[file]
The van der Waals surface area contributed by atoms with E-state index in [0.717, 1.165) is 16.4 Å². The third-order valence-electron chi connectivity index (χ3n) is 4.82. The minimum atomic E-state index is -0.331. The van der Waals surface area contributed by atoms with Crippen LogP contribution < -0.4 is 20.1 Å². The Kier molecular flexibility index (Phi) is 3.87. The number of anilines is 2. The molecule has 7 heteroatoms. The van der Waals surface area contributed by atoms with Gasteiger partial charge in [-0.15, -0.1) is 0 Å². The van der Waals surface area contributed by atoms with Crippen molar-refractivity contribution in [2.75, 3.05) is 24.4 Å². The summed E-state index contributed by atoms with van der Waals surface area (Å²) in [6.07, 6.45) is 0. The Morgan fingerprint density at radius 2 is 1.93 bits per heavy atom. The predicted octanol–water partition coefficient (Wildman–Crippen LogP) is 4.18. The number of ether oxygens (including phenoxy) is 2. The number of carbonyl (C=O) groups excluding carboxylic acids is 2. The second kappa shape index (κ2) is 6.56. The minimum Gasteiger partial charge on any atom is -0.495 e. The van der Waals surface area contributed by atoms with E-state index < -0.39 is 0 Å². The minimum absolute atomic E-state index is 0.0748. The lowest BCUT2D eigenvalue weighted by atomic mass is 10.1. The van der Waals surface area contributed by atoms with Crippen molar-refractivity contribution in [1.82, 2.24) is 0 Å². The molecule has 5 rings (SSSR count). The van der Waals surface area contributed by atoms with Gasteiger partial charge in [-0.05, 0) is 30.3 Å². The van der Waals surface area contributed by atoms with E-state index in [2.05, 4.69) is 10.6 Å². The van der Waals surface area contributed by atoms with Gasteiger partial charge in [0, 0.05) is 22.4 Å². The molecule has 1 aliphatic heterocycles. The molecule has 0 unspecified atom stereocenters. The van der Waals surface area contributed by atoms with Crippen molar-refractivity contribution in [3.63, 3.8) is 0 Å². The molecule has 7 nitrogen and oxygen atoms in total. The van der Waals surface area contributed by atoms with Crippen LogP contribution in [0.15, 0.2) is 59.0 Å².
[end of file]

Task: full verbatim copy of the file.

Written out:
The van der Waals surface area contributed by atoms with E-state index in [0.717, 1.165) is 16.4 Å². The third-order valence-electron chi connectivity index (χ3n) is 4.82. The minimum atomic E-state index is -0.331. The van der Waals surface area contributed by atoms with Crippen LogP contribution < -0.4 is 20.1 Å². The Kier molecular flexibility index (Phi) is 3.87. The number of anilines is 2. The molecule has 7 heteroatoms. The van der Waals surface area contributed by atoms with Gasteiger partial charge in [-0.15, -0.1) is 0 Å². The van der Waals surface area contributed by atoms with Crippen molar-refractivity contribution in [2.75, 3.05) is 24.4 Å². The summed E-state index contributed by atoms with van der Waals surface area (Å²) in [6.07, 6.45) is 0. The Morgan fingerprint density at radius 2 is 1.93 bits per heavy atom. The predicted octanol–water partition coefficient (Wildman–Crippen LogP) is 4.18. The number of ether oxygens (including phenoxy) is 2. The number of carbonyl (C=O) groups excluding carboxylic acids is 2. The second kappa shape index (κ2) is 6.56. The minimum Gasteiger partial charge on any atom is -0.495 e. The van der Waals surface area contributed by atoms with E-state index < -0.39 is 0 Å². The minimum absolute atomic E-state index is 0.0748. The lowest BCUT2D eigenvalue weighted by atomic mass is 10.1. The van der Waals surface area contributed by atoms with Crippen molar-refractivity contribution in [1.82, 2.24) is 0 Å². The molecule has 5 rings (SSSR count). The van der Waals surface area contributed by atoms with Gasteiger partial charge in [-0.05, 0) is 30.3 Å². The van der Waals surface area contributed by atoms with E-state index in [2.05, 4.69) is 10.6 Å². The van der Waals surface area contributed by atoms with Gasteiger partial charge in [0, 0.05) is 22.4 Å². The molecule has 1 aliphatic heterocycles. The molecule has 0 unspecified atom stereocenters. The van der Waals surface area contributed by atoms with Crippen molar-refractivity contribution in [3.63, 3.8) is 0 Å². The molecule has 7 nitrogen and oxygen atoms in total. The van der Waals surface area contributed by atoms with Crippen LogP contribution in [0.15, 0.2) is 59.0 Å².